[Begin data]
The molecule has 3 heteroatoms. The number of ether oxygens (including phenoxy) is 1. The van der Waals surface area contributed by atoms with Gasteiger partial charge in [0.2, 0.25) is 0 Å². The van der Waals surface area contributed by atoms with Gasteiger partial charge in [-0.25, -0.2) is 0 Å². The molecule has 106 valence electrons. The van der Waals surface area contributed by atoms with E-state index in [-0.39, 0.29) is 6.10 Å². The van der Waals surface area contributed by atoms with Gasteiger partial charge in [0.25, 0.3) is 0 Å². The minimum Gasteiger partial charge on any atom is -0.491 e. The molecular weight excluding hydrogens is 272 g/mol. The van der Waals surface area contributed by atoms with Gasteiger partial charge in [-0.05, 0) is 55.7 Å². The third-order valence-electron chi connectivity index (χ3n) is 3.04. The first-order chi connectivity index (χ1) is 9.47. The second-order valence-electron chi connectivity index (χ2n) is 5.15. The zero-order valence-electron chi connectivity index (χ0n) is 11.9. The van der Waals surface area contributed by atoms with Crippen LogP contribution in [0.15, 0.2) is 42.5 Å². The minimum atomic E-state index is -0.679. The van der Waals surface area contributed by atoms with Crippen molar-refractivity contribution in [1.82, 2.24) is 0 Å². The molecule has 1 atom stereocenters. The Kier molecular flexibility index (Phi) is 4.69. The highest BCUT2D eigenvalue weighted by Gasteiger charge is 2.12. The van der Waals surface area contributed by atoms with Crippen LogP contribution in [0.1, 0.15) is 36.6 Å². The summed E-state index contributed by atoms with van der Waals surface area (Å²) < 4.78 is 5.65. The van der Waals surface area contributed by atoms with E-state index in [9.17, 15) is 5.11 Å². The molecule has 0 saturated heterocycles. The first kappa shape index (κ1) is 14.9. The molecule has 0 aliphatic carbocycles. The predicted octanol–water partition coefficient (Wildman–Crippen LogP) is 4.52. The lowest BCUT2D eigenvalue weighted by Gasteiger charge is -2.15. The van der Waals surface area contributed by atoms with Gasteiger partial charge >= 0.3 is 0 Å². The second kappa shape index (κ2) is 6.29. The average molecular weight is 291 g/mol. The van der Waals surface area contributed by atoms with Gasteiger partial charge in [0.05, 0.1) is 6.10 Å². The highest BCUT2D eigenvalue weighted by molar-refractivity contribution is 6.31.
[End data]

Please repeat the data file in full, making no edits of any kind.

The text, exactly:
The molecule has 3 heteroatoms. The number of ether oxygens (including phenoxy) is 1. The van der Waals surface area contributed by atoms with Gasteiger partial charge in [0.2, 0.25) is 0 Å². The van der Waals surface area contributed by atoms with Gasteiger partial charge in [-0.25, -0.2) is 0 Å². The molecule has 106 valence electrons. The van der Waals surface area contributed by atoms with E-state index in [-0.39, 0.29) is 6.10 Å². The van der Waals surface area contributed by atoms with Gasteiger partial charge in [0.25, 0.3) is 0 Å². The minimum Gasteiger partial charge on any atom is -0.491 e. The molecular weight excluding hydrogens is 272 g/mol. The van der Waals surface area contributed by atoms with Gasteiger partial charge in [-0.05, 0) is 55.7 Å². The third-order valence-electron chi connectivity index (χ3n) is 3.04. The first-order chi connectivity index (χ1) is 9.47. The second-order valence-electron chi connectivity index (χ2n) is 5.15. The zero-order valence-electron chi connectivity index (χ0n) is 11.9. The van der Waals surface area contributed by atoms with Crippen LogP contribution in [0.15, 0.2) is 42.5 Å². The minimum atomic E-state index is -0.679. The van der Waals surface area contributed by atoms with Crippen molar-refractivity contribution in [1.82, 2.24) is 0 Å². The molecule has 1 atom stereocenters. The Kier molecular flexibility index (Phi) is 4.69. The highest BCUT2D eigenvalue weighted by Gasteiger charge is 2.12. The van der Waals surface area contributed by atoms with Crippen LogP contribution in [0.1, 0.15) is 36.6 Å². The summed E-state index contributed by atoms with van der Waals surface area (Å²) < 4.78 is 5.65. The van der Waals surface area contributed by atoms with E-state index in [9.17, 15) is 5.11 Å². The molecule has 0 saturated heterocycles. The first kappa shape index (κ1) is 14.9. The molecule has 0 aliphatic carbocycles. The predicted octanol–water partition coefficient (Wildman–Crippen LogP) is 4.52. The lowest BCUT2D eigenvalue weighted by Gasteiger charge is -2.15. The van der Waals surface area contributed by atoms with Gasteiger partial charge >= 0.3 is 0 Å². The second kappa shape index (κ2) is 6.29. The average molecular weight is 291 g/mol. The van der Waals surface area contributed by atoms with Gasteiger partial charge in [0.05, 0.1) is 6.10 Å². The highest BCUT2D eigenvalue weighted by molar-refractivity contribution is 6.31.